Cork, Letterkenny and Cavan hospitals exceed normal ICU capacity over Covid-19
HSE chief Paul Reid says public, not health workers are first line of defence against virus
HSE chief Paul Reid at the HSE’s weekly update in Dr Steevens’ Hospital on Thursday. Photograph: Leon Farrell/Photocall Ireland
Some hospitals are already using their intensive care (ICU) surge capacity to cope with the recent spikes in cases in Covid-19, the HSE chief executive Paul Reid has said.
Cork University Hospital, Letterkenny and Cavan hospitals exceeded their normal ICU capacity in recent days.
Covid-19 hospital admissions increased by 62 per cent from October 6th when there was 142 patients in hospital last week to 230 this week.
Mr Reid said there is now some impact in elective care and in other hospital services. Operations have been cancelled at Cavan General Hospital.
Cork University Hospital has put in extra bed capacity and is looking at private bed capacity.
Beaumont Hospital, one of the biggest in the State, is also under pressure as a result of Covid-19, he added.
The numbers of Covid-19 patients in hospital reduced from 230 on Tuesday night to 214 on Wednesday night and rose again to 235 on Thursday night, according to the HSE’s daily operations report. According to the Government Data Hub there were 238 people in hospital with Covid-19 on Friday morning. There number of people in ICU units across the State has stayed steady and was at 29 on Friday morning.
Mr Reid cautioned that the overall trend in numbers remained upwards.
He said all hospitals across the State are “under pressure but managing - the main concern is looking ahead to the coming weeks”.
He said only the public can turn the current trends in Covid-19 around and that they have sufficient information to do the right thing.
“Do not leave the frontline workers as our first line of defence. The public is the first line of defence,” he said at the weekly HSE briefing.
Cavan General Hospital had the largest number of Covid-19 patients in hospital with 32 on Wednesday morning .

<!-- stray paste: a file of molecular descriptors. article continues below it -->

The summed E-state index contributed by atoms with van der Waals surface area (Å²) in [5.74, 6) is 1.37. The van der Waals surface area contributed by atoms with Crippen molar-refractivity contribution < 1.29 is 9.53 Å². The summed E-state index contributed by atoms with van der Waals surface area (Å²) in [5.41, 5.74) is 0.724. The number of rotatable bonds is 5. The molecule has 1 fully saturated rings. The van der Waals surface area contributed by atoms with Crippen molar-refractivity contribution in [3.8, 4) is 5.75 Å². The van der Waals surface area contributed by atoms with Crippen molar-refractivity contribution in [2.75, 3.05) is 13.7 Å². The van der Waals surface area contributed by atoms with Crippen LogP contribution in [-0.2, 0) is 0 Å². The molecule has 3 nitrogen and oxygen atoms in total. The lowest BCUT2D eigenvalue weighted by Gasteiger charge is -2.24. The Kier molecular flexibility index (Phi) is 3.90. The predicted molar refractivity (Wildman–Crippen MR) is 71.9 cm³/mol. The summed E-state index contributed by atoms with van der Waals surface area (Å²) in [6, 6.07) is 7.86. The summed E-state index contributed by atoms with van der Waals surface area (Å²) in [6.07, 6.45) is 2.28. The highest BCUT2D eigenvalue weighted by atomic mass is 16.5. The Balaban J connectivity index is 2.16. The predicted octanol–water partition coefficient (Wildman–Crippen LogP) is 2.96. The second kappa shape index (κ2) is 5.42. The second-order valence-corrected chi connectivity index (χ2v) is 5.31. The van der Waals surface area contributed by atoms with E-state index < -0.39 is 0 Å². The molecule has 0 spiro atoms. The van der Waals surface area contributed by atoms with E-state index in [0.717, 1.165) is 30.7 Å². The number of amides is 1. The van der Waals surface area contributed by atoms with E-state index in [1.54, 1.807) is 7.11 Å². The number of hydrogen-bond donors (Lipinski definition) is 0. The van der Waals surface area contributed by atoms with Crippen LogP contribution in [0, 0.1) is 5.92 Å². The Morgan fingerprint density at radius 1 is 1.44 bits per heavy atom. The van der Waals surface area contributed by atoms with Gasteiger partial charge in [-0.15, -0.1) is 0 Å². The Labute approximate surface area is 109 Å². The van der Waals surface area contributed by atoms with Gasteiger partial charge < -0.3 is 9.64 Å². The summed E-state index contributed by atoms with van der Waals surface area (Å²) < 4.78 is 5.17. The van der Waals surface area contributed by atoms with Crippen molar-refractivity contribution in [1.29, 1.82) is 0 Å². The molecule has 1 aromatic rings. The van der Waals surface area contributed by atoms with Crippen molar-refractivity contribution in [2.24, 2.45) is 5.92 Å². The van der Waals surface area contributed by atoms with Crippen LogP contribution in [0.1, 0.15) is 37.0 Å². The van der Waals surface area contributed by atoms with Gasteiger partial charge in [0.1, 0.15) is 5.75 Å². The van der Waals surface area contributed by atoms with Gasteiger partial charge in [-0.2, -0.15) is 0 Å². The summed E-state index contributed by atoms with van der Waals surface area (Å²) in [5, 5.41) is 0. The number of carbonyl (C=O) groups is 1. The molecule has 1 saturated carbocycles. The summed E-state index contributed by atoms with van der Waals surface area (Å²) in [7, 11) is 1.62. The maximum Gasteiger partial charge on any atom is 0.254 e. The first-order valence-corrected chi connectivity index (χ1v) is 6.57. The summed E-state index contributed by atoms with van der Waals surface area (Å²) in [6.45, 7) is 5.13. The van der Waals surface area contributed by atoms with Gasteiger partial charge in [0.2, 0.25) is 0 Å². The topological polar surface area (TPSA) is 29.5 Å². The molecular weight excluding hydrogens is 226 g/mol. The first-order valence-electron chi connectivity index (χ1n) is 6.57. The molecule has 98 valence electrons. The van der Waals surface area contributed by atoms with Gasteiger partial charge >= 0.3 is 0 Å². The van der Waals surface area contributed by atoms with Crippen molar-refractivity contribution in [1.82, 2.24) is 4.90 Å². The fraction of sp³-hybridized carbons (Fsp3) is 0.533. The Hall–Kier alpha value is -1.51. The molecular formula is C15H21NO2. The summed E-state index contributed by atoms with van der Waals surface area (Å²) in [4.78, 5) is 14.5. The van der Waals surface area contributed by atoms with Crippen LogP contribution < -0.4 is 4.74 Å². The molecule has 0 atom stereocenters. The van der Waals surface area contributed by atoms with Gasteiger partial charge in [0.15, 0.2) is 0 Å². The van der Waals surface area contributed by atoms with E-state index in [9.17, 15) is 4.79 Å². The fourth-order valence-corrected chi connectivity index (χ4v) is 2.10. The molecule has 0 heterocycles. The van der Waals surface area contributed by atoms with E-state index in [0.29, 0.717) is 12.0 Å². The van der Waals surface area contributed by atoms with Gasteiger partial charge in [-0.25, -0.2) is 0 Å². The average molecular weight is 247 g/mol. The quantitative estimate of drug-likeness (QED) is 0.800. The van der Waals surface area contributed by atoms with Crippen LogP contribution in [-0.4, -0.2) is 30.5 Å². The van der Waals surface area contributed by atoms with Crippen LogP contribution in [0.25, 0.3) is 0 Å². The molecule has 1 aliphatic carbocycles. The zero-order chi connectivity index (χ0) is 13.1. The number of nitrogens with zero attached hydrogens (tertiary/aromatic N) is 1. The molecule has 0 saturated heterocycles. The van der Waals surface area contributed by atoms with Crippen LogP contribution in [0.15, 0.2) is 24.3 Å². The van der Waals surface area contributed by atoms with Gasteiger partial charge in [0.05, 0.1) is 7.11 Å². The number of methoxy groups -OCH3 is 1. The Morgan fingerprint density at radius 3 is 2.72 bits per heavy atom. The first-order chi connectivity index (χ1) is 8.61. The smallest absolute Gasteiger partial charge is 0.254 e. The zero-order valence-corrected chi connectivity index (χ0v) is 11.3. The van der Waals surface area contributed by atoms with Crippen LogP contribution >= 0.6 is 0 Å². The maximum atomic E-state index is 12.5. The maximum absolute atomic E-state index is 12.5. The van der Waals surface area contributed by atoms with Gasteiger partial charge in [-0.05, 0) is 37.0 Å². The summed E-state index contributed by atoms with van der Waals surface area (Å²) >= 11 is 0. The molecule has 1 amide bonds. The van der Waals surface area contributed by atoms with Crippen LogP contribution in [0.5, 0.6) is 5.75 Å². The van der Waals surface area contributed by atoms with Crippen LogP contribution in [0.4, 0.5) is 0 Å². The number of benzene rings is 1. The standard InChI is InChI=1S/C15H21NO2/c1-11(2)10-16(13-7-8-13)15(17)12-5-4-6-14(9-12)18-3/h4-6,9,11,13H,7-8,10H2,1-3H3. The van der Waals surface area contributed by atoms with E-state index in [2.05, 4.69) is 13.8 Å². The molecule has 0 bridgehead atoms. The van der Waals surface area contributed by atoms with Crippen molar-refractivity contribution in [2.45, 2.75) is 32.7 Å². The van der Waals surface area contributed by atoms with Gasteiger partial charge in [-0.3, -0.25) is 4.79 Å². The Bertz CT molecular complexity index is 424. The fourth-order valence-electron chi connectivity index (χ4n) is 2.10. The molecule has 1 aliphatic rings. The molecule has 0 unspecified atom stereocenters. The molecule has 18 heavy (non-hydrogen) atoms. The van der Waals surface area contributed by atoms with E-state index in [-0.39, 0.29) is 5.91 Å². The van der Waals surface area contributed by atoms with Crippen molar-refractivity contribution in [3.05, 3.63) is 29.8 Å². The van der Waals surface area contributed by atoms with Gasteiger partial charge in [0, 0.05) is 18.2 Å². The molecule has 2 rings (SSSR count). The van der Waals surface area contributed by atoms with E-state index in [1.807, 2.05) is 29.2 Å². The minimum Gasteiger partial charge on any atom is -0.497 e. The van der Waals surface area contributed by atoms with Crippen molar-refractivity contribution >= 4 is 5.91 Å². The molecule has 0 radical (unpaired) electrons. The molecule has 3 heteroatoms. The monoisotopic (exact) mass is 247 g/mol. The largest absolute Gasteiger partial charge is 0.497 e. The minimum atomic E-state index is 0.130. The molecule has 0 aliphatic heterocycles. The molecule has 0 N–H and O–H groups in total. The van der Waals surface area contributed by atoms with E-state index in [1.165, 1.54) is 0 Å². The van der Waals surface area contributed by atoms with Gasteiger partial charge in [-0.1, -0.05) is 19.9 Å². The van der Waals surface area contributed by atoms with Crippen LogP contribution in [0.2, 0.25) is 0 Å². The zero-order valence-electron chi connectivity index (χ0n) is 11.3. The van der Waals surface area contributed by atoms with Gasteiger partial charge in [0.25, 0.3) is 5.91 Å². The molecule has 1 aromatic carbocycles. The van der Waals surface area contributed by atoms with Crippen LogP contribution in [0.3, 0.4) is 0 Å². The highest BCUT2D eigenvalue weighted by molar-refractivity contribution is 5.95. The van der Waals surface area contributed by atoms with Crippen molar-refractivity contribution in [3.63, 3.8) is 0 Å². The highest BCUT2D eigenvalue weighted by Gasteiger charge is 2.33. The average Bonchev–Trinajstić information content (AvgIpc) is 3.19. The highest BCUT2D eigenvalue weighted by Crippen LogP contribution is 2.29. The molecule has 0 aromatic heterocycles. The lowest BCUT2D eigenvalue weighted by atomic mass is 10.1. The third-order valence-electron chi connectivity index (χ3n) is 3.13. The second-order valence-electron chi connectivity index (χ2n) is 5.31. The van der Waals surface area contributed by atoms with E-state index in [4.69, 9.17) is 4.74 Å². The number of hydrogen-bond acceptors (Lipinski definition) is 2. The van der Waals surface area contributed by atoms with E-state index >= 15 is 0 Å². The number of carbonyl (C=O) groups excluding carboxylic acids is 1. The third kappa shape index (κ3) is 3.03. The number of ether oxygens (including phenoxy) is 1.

HSE National Clinical Advisor Dr Colm Henry explained that the “surge” capacity in ICU is not ideal for treating the disease.
ICU death rates
He explained that death rates in ICU in Ireland were half of what it was internationally during the spring because the HSE did not generally use surge capacity in the first phase of the pandemic, instead using existing beds and specialist staff.
Approximately 21 per cent of patients admitted to ICU died in Ireland in comparison with rates of more than 40 per cent elsewhere.
Dr Henry also said 80 per cent of those testing positive for Covid-19 at present have either mild symptoms or are asymptomatic.
In the beginning of the pandemic only those who were symptomatic were tested and a higher proportion of them were diagnosed with Covid-19.
Dr Henry said the strategy of mass screening healthcare workers and close contacts is picking up many more positive cases. Only a minority of those have any symptoms at all.
Currently approximately 10 per cent of all close contacts of a confirmed case test positive for the disease. The HSE is carrying out just over 100,000 tests a week at present with a positivity rate of around 6 per cent.
Dr Henry stressed that it was not the 80 per cent of Covid-19 positive cases that are of concern, but the 20 per cent of those who do develop symptoms.
“A significant proportion of people, particularly in the older age groups, have the capacity to become very ill, require hospitalisation or die. There is a sharp correlation in age with this,” he said.
Swabs and schools
Mr Reid said more than 103,250 swabs were carried out in the last week with a turnaround of 2.1 days and a positivity rate of 5.5 per cent.
Some 384 school facilities were identified as having a possible Covid-19 case in the last week last week.
The number of contact tracing calls went from 18,124 to 22,984 last week. The rise of 27 per cent is a “huge indication of the pressure on our contact tracing teams,” he said.